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Shepherd Moon
Owner Richard Savage
Design Hallberg Rassy 46
Length Overall 14 m 78 cm
Flag United Kingdom
Sail Number

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Shepherd Moon - Blue Water Runner comes up trumps

At last, something interesting to write about; I knew we could rely on the Blue Water Runner. We had been making good progress westwards but out track had slipped a little too much to the south. With the wind coming from just north of east, we needed to gybe if we were to claw our way back north. To do this we needed to roll away the genoa, move the spinnaker pole from the starboard side to the port side, then furl the Blue Water Runner, switch the sheets and then fly that on the opposite side. Since we were going to all that effort, I suggested that perhaps we should first try and fly the Blue Water Runner properly since we would be heading more or less downwind.It is worth noting at this point that everyone on board was in agreement with this decision, at least at the time, although. read more...


Shepherd Moon - Deconstructed hot dogs

Yesterday we passed the thousand-miles-to-go mark and so it's all down hill from here. The seas have moderated a bit and we're running more downwind and life on board is a bit more civilised. Vanessa even managed to make soda bread yesterday, which was excellent. I had some for breakfast this morning with pineapple jam, the closest thing the Galapagos has to Frank Cooper's thick cut marmalade.Things had sunk fairly low on the culinary front prior to yesterday, with lunchtime hot dogs marking the nadir. With no soft finger rolls, we had to make do with "Bimbo" bread. This is remarkable stuff in many ways. It last for weeks, never goes mouldy and never goes stale. Goodness knows what's in it; it's probably best not to ask. But its one failing is that the slices are too small to accommodate. read more...


Shepherd Moon - Rollercoaster diner

We passed the halfway mark yesterday. When we reached the halfway point crossing the Atlantic, we had steak, pepper sauce and chips to celebrate. We sat at the cockpit table and I even had a glass of wine. If we didn't have photographic evidence to prove it, this memory would be filed with all those others that have been embellished by the passage of time, like those endless sunny days that made up a childhood summer. It just sounds so implausible; at the moment I'm struggling just to stay on my seat at the chart table. We did try and celebrate. Yesterday morning Vanessa made pancakes, which were delicious and thankfully the maple syrup helped them stick to the plate just long enough for them to make the journey from the galley to the cockpit and into our tummies. As an aside, whenever I. read more...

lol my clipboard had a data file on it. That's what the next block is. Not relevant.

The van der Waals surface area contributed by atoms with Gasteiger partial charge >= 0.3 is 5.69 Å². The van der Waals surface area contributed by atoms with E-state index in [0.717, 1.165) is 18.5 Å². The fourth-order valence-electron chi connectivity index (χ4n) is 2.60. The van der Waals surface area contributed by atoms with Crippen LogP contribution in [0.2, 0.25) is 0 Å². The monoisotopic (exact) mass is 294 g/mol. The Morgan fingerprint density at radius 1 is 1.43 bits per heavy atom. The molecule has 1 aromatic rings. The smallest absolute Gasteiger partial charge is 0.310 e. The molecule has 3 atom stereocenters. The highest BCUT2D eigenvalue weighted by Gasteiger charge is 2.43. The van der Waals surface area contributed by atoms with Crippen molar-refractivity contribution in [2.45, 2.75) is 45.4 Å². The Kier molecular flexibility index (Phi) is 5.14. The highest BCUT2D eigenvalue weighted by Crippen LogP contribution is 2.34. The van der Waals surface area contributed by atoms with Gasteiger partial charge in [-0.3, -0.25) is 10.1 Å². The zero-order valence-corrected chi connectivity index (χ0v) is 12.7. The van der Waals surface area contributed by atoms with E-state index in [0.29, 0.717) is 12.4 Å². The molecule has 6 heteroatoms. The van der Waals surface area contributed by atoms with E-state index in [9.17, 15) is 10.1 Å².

Shepherd Moon - Repeat after me

We are in the middle of nowhere. I've just checked the chart and we're now closer to Easter Island than the Galapagos, although to get there we'd have to do a sharp left turn. I've always wanted to go to Easter Island, but the World Cruising Routes book (aka "Destroyer of Dreams") says that the wind and the current are in the wrong direction and there's nowhere to stop when you get there. Sounds to me like they're sitting on the fence on that one.We haven't seen another boat in days, although we can see one of the fleet on our AIS (Automatic Information System) and so we know there's someone there over the horizon. Our link with the other boats is via our SSB (Single Side Band) radio, which, dependant on atmospheric conditions, has a range of over a thousand miles. However the reception. read more...


Shepherd Moon - Life on the edge

We have just passed the 1,000-mile mark and so we are roughly a third of the way to Hiva Oa. That, and the fact the sun has come out after a couple of miserable, overcast days, has lifted the mood on Shepherd Moon. The seas have also calmed down a bit. It is still a challenge walking across the cabin, but you're not being flung around quite so violently. The sea has also become a very attractive blue, so it no longer looks like the English Channel on a drizzly day. No exciting wildlife sightings to report, unfortunately, although each morning we have to clear the decks of flying fish and squid that have arrived in the night, the aquatic equivalent of road-kill. I never realised that squid could fly too, but in the Galapagos we saw them being chased by Sea Lions. They'd shoot out of the. read more...

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